Arts world reacts angrily to ‘ministerial meddling’ in Belfast Festival

By Lesley-Anne Henry
Friday, 25 March 2011
Nelson McCausland
Nelson McCausland
Artists have lambasted Culture Minister Nelson McCausland for what they see as his attempts to influence the programming of one of Northern Ireland’s most popular arts festivals.
The DUP man has called for pro-Israeli views and Christian music to be included as part of the programme.
The request was made in an email to Belfast Festival at Queen’s director Graeme Farrow, which has been made public following a Freedom of Information request.
Yesterday Mr Farrow declined to comment publicly on the controversy. However, other artists, actors and directors have rounded on the minister and slammed his intervention.
“You couldn’t write it,” said Peter Quigley, a director of the Belfast Fringe Festival.
“He’s not an artist, he’s a politician. It highlights the provinciality that exists here with our Assembly.
“You would not get that statement coming from the minister for culture in Britain. But here they seem to think that they know better. There is a small-mindedness.”
The Belfast Festival at Queen’s is supported by a number of funders including the Ulster Bank which announced a three-year sponsorship deal of £1m in 2008.
It has also received £300,000 in funding from DCAL over the past three years.
Last year Mr McCausland criticised a Belfast Festival debate on the Middle East for not being balanced because pro-Israeli academic Professor Geoffrey Alderman had his invitation to the event withdrawn.
And the minister also criticised what he described as excessive swearing in the play Black Watch.
Will Chamberlain, artistic director of Belfast Festival of Fools, said: “The minister has a right to express what he would like to see on a programme, but to demand from an independent organisation that they start channelling funding is, in my view, an abuse of power.”
Belfast Telegraph arts critic Grania McFadden said: “Festival organisers are very skilled in the programming of their events and it is always worrying if any other side parties try to influence them.”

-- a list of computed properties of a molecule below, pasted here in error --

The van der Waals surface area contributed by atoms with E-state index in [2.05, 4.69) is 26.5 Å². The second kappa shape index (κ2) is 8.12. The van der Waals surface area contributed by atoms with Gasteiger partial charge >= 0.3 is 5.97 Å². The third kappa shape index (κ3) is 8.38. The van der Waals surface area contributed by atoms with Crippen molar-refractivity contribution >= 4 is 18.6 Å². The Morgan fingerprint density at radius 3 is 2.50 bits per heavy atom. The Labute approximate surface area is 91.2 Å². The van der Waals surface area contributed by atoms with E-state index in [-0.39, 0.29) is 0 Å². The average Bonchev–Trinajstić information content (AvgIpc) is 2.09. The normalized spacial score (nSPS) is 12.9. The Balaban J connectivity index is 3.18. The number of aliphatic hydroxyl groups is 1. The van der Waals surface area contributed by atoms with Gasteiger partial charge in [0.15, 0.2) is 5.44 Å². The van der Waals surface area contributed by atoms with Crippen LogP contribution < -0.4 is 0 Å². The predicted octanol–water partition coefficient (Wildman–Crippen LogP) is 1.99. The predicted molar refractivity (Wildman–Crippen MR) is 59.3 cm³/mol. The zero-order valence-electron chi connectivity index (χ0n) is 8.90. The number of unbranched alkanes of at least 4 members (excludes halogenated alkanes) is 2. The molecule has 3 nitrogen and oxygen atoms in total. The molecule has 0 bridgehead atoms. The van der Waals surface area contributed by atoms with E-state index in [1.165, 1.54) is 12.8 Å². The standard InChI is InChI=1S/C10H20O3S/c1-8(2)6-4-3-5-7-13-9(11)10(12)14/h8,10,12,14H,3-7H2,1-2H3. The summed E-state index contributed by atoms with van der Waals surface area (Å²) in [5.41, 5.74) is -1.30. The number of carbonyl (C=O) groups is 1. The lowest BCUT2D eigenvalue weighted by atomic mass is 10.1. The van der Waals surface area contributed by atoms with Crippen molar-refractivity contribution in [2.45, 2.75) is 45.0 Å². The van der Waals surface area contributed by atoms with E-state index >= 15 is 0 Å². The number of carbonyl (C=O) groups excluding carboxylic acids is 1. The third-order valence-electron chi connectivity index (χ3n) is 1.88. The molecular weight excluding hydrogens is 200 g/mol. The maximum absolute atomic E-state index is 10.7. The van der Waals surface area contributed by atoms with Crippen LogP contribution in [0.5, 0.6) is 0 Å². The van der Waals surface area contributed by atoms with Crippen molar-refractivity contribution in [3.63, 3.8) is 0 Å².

The minister was unavailable for interview yesterday.

However a spokesman said: “The minister wrote to the Belfast Festival organisers in order to try and encourage more openness and inclusiveness.

“In relation to the issue of Israel, Mr McCausland wrote to the festival organisers after they cancelled the invitation of a Jewish academic to participate in a panel discussion and apologised for inviting him in the first place.

“With regard to the issue of music, it is a fact that gospel singers have taken part in the festival before and met with enthusiastic support.
“Mr McCausland merely expressed a view that the festival should build on that success with more of a popular musical genre.”
”Only through wilful misinterpretation of his comments could anyone justify the claims that have been made.”
Last year Professor Geoffrey Alderman, the lead columnist on the Jewish Chronicle, was invited to join a panel of speakers to discuss the Middle East conflict at the Belfast Festival at Queen’s. However, the invitation was withdrawn days before the academic was due to fly in to the province. Professor Alderman was invited to join the planned discussion after the Northern Ireland Friends of Israel group complained that the speakers on the panel, Avi Shlaim and QUB professor Beverly Milton-Edwards, were both critics of Israel, so the event would be unbalanced.

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